The Yahoo News ,08 August 2006
2nd Chinese crab found in Chesapeake Bay
ANNAPOLIS, Md. - Maryland biologists confirmed that a second Chinese mitten crab has been found in the Chesapeake Bay, heightening worries the invasive species may have a foothold in the bay.
The second crab was found more than a year ago in the Patapsco River, the same river where the first Chinese mitten crab was confirmed. A volunteer park ranger caught the crab last year and came forward after seeing reports of the other Chinese mitten crab.
The ranger, Steve Takos, contacted the state Department of Natural Resources, which confirmed it as a second example of the invader.
"It was exactly the same thing. The same mittens and everything, but bigger than the one in the paper," Takos told The (Baltimore) Sun. "I'm sure there are others out there."
State biologist Lynn Fegley said Monday it is still unclear whether mitten crabs are living and breeding in the Patapsco. Both crabs were males. The crabs likely were inadvertently carried by a ship's ballast, she said.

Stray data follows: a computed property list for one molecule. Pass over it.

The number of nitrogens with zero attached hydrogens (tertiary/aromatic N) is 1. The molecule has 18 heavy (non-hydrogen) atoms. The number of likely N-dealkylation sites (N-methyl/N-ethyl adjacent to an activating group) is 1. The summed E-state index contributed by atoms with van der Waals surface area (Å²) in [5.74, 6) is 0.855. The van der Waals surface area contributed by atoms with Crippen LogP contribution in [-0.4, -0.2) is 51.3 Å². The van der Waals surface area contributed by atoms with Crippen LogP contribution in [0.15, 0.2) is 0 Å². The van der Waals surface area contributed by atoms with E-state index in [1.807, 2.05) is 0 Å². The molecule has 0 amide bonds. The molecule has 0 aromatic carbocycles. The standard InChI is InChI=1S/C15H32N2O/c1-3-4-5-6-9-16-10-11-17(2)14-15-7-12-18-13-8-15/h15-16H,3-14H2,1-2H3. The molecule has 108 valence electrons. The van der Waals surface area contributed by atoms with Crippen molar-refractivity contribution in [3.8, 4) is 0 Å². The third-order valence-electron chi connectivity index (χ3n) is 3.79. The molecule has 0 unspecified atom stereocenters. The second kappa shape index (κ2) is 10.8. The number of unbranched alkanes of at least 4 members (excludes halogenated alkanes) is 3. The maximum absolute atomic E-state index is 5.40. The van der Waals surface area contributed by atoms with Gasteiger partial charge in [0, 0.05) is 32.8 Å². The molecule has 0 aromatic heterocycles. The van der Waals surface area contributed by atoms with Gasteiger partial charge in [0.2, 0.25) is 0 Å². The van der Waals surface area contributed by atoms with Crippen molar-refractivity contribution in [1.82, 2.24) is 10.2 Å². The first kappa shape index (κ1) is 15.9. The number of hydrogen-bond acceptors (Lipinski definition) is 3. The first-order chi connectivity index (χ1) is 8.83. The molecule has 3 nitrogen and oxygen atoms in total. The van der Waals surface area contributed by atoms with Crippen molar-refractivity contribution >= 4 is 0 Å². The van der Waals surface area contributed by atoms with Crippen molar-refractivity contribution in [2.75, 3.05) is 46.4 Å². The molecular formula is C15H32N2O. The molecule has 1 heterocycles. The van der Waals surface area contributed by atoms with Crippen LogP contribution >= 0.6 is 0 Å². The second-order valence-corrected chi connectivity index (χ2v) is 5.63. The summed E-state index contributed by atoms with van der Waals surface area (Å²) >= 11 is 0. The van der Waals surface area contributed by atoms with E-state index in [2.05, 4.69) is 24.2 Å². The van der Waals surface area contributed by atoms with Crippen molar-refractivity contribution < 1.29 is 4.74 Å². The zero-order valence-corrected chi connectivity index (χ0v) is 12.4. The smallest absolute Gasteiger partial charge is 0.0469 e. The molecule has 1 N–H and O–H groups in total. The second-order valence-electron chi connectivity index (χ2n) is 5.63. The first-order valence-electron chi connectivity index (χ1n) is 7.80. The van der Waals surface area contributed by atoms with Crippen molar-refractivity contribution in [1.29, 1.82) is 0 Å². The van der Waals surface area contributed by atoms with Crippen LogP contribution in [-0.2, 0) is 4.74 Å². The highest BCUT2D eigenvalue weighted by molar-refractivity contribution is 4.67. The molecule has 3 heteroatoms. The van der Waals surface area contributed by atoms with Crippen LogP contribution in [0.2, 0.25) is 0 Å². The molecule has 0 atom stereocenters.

"Or we could have (mitten) crabs living here at very low populations, so they are not often detected," Fegley said. "That's the lesser of the possibilities, but it can't be ruled out."
The crabs — their scientific name is Eriocheir sinensis — are prolific invaders. They can live in saltwater and freshwater, and though it's unclear whether they'd compete with blue crabs, they can damage riverbeds with their burrowing. Their name comes from black hair on their claws that makes it appear they're wearing mittens.
Gregory Ruiz, a marine ecologist at the's Environmental Research Center in Edgewater, told The Washington Post that it's too soon to know what the dangers are of the Chinese invader.
"They could compete for food and habitat in some way. How that plays out, in my view, is pretty uncertain at this point," he said.
Rom Lipcius, a researcher at the Virginia Institute for Marine Science, said it's doubtful the mitten crab has established itself in the Chesapeake.
"We've done many, many surveys throughout the bay, and you'd think we'd have caught them" before, he said. "It's not likely that we have an actual resident viable population, but of course we're on the lookout."